Cover Image
close this bookBiotechnology and the Future of World Agriculture (GRAIN, 1991)
View the document(introduction...)
View the documentAcknowledgements
View the documentAbout grain
View the documentAbout the author
View the documentAbbreviations
View the documentPrologue
View the documentThe fourth resource
close this folderAgriculture in crisis
View the document(introduction...)
View the documentThe soil and water crisis
View the documentThe productivity crisis
View the documentThrough the looking glass
View the documentThe hidden harvest
View the documentThe problems not addressed
View the documentBiotechnology, the solution?
close this folderThe tools
View the document(introduction...)
View the documentCutting and pasting
View the documentAbout language and limitations
View the documentCulturing cells and tissues
View the documentControlling the process
View the documentA new threshold?
close this folderThe actors
View the document(introduction...)
View the documentPublic or private?
View the documentDominance of transnational corporations (TNCs)
View the documentThe concentration within
close this folderProviding the inputs
View the document(introduction...)
View the documentThe biased focus: herbicide tolerance
View the documentEroding the options
View the documentArtificial solutions?
close this folderTransforming the output
View the document(introduction...)
View the documentThe circle of sugar
View the documentThe chocolate crop
View the documentThe battle for vegetable oils
View the documentInterchanging products, markets and producers
close this folderControlling the profit
View the document(introduction...)
View the documentAn historical appraisal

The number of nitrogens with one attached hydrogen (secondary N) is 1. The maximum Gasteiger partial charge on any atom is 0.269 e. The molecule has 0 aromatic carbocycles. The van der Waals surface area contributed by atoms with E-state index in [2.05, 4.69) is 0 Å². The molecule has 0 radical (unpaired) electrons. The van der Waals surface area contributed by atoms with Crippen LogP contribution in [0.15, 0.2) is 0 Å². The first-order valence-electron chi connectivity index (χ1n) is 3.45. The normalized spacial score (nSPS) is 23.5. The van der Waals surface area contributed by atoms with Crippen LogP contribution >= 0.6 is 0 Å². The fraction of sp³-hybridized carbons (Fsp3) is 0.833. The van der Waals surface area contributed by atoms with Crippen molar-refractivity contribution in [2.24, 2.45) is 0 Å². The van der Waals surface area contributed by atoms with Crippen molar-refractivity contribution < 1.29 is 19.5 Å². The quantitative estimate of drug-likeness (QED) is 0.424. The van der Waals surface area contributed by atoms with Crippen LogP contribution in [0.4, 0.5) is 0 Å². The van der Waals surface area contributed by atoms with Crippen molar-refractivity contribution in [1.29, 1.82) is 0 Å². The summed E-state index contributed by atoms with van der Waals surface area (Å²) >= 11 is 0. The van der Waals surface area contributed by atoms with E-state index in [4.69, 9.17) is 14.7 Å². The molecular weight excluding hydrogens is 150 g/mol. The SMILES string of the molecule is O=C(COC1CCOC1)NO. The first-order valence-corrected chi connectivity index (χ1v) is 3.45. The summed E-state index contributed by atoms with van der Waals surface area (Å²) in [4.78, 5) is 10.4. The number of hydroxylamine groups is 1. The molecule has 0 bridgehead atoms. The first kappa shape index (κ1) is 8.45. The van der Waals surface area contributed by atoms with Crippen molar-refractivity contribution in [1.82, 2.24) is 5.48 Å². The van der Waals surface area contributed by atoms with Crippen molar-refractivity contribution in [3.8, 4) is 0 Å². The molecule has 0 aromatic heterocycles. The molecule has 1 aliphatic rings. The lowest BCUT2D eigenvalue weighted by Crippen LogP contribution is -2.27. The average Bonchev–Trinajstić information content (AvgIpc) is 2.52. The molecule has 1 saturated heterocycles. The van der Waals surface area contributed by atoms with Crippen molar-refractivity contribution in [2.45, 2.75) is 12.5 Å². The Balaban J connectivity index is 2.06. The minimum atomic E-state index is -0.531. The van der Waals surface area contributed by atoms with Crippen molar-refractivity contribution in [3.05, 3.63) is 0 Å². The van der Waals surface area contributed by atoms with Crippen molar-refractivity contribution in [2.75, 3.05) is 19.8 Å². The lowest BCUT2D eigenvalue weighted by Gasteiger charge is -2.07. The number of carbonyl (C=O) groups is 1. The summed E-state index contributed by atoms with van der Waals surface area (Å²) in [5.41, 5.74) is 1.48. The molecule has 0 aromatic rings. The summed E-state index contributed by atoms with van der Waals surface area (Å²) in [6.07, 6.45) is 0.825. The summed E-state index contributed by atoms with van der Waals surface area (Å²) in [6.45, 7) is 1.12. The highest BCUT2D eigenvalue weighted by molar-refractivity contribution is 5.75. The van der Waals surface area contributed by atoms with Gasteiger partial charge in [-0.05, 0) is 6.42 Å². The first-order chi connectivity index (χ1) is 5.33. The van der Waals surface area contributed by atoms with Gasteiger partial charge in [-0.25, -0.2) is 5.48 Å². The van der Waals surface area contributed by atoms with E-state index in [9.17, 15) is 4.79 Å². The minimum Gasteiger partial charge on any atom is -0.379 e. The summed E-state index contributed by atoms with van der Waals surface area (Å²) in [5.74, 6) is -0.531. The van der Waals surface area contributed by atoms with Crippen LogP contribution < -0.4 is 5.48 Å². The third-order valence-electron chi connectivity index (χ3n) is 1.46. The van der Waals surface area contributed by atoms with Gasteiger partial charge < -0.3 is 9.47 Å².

View the documentThe great reversal
View the documentTightening the grip: the push for patents on life
View the documentBox: Twelve Reasons to say no to life patents
View the documentThe implications
close this folderAppropriate biotechnology?
View the document(introduction...)
View the documentThe IARCs and the privatization of biotechnology
View the documentThird world national efforts to get involved
close this folderThe original biotechnologist
View the document(introduction...)
View the documentDiversity for production
View the documentMultiple cropping, multiple benefits
View the documentBiotechnology for the people
View the documentPromoting people's participation
View the documentEpilogue

(introduction...)

'Patents are a paradise for parasites.'
'Patents protection forms a stumbling block for the development of trade and industry.'
'The patent system is a playground for plundering patent agents and lawyers.'
(J. Geigy-Merian, Geigy Firm - later Ciba-Geigy, 1883) (1)

'It is Ciba-Geigy's position that legal protection of intellectual property serves the public interest by stimulating continuing investment in technological innovation.'
(John H. Duesing, Ciba-Geigy, 1989) (2)

One century might seem a long time. It was certainly long enough for companies like Ciba-Geigy to change their minds about what to think of intellectual property systems. From describing patent systems as a paradise for parasites to considering them to be serving the public interest is quite a leap indeed. In the 19th century, Geigy and colleagues from other Swiss firms were in a vehement battle against any form of patent protection and had managed five times to reject calls for a national referendum on the matter. When two referenda on patent protection were finally held in 1882 and 1886, they were successfully defeated, largely due to the intense lobbying activities of Geigy and friends.

Now, over one hundred years later, Ciba-Geigy sends company representatives all over the globe to promote stronger patent protection for everything that can be made in its laboratories; and that includes life forms. With almost emotional arguments, companies now try to convince the world that there is no progress, no development and no happiness without strong intellectual property systems. Those countries which do not have them are charged with 'theft' and 'piracy', and accused of putting national interest above 'internationally accepted principles of fair trade'. (3)